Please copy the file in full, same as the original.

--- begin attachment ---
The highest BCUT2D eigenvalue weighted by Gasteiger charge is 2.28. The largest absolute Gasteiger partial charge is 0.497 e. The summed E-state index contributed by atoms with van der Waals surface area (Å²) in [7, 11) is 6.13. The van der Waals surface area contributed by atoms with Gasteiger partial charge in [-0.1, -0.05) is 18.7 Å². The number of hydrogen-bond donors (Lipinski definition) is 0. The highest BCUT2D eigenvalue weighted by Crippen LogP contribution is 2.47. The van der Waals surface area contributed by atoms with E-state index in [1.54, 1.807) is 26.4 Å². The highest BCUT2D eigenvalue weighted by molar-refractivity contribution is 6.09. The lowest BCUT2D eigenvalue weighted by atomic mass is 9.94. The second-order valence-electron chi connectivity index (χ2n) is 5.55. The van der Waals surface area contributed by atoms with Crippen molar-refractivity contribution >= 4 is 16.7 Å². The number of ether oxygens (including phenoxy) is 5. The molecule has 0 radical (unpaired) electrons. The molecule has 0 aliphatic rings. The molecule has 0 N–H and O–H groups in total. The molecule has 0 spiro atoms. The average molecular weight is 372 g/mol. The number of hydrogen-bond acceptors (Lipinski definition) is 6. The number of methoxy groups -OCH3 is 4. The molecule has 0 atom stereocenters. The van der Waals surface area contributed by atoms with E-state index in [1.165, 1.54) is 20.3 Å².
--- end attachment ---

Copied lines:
The highest BCUT2D eigenvalue weighted by Gasteiger charge is 2.28. The largest absolute Gasteiger partial charge is 0.497 e. The summed E-state index contributed by atoms with van der Waals surface area (Å²) in [7, 11) is 6.13. The van der Waals surface area contributed by atoms with Gasteiger partial charge in [-0.1, -0.05) is 18.7 Å². The number of hydrogen-bond donors (Lipinski definition) is 0. The highest BCUT2D eigenvalue weighted by Crippen LogP contribution is 2.47. The van der Waals surface area contributed by atoms with E-state index in [1.54, 1.807) is 26.4 Å². The highest BCUT2D eigenvalue weighted by molar-refractivity contribution is 6.09. The lowest BCUT2D eigenvalue weighted by atomic mass is 9.94. The second-order valence-electron chi connectivity index (χ2n) is 5.55. The van der Waals surface area contributed by atoms with Crippen molar-refractivity contribution >= 4 is 16.7 Å². The number of ether oxygens (including phenoxy) is 5. The molecule has 0 radical (unpaired) electrons. The molecule has 0 aliphatic rings. The molecule has 0 N–H and O–H groups in total. The molecule has 0 spiro atoms. The average molecular weight is 372 g/mol. The number of hydrogen-bond acceptors (Lipinski definition) is 6. The number of methoxy groups -OCH3 is 4. The molecule has 0 atom stereocenters. The van der Waals surface area contributed by atoms with E-state index in [1.165, 1.54) is 20.3 Å².